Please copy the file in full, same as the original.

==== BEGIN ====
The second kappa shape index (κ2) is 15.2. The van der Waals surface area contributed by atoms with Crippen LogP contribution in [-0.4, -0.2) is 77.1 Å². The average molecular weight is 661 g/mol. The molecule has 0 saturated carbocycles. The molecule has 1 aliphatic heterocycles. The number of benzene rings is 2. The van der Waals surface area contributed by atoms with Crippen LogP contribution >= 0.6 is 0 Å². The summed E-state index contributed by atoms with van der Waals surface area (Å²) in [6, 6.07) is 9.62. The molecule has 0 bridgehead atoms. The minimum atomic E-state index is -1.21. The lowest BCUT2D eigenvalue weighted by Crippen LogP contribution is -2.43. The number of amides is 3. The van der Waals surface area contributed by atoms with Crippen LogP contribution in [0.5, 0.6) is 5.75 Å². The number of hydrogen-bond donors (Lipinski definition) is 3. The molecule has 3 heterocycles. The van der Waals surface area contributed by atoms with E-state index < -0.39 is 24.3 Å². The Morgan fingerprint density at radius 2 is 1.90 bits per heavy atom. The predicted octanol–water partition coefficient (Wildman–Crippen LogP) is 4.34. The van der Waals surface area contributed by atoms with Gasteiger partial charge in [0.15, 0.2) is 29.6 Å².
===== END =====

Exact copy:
The second kappa shape index (κ2) is 15.2. The van der Waals surface area contributed by atoms with Crippen LogP contribution in [-0.4, -0.2) is 77.1 Å². The average molecular weight is 661 g/mol. The molecule has 0 saturated carbocycles. The molecule has 1 aliphatic heterocycles. The number of benzene rings is 2. The van der Waals surface area contributed by atoms with Crippen LogP contribution >= 0.6 is 0 Å². The summed E-state index contributed by atoms with van der Waals surface area (Å²) in [6, 6.07) is 9.62. The molecule has 0 bridgehead atoms. The minimum atomic E-state index is -1.21. The lowest BCUT2D eigenvalue weighted by Crippen LogP contribution is -2.43. The number of amides is 3. The van der Waals surface area contributed by atoms with Crippen LogP contribution in [0.5, 0.6) is 5.75 Å². The number of hydrogen-bond donors (Lipinski definition) is 3. The molecule has 3 heterocycles. The van der Waals surface area contributed by atoms with E-state index < -0.39 is 24.3 Å². The Morgan fingerprint density at radius 2 is 1.90 bits per heavy atom. The predicted octanol–water partition coefficient (Wildman–Crippen LogP) is 4.34. The van der Waals surface area contributed by atoms with Gasteiger partial charge in [0.15, 0.2) is 29.6 Å².